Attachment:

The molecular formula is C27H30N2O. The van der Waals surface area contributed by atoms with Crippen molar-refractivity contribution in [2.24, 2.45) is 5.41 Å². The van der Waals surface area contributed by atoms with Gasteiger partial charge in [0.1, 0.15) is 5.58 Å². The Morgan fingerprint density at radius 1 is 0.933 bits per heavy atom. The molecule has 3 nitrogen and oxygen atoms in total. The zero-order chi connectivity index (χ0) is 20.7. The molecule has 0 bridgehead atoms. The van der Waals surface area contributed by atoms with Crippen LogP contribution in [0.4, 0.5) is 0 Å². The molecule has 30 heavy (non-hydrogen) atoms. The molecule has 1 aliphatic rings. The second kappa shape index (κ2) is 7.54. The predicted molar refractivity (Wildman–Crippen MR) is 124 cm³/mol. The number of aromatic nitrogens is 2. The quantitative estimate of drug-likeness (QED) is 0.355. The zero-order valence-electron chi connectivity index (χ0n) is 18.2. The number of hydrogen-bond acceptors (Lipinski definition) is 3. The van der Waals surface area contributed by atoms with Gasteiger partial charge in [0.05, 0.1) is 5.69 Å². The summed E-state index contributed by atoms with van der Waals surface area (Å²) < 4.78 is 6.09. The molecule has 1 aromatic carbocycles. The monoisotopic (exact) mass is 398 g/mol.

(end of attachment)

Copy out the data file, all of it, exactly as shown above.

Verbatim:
The molecular formula is C27H30N2O. The van der Waals surface area contributed by atoms with Crippen molar-refractivity contribution in [2.24, 2.45) is 5.41 Å². The van der Waals surface area contributed by atoms with Gasteiger partial charge in [0.1, 0.15) is 5.58 Å². The Morgan fingerprint density at radius 1 is 0.933 bits per heavy atom. The molecule has 3 nitrogen and oxygen atoms in total. The zero-order chi connectivity index (χ0) is 20.7. The molecule has 0 bridgehead atoms. The van der Waals surface area contributed by atoms with Crippen LogP contribution in [0.4, 0.5) is 0 Å². The molecule has 30 heavy (non-hydrogen) atoms. The molecule has 1 aliphatic rings. The second kappa shape index (κ2) is 7.54. The predicted molar refractivity (Wildman–Crippen MR) is 124 cm³/mol. The number of aromatic nitrogens is 2. The quantitative estimate of drug-likeness (QED) is 0.355. The zero-order valence-electron chi connectivity index (χ0n) is 18.2. The number of hydrogen-bond acceptors (Lipinski definition) is 3. The van der Waals surface area contributed by atoms with Gasteiger partial charge in [0.05, 0.1) is 5.69 Å². The summed E-state index contributed by atoms with van der Waals surface area (Å²) < 4.78 is 6.09. The molecule has 1 aromatic carbocycles. The monoisotopic (exact) mass is 398 g/mol.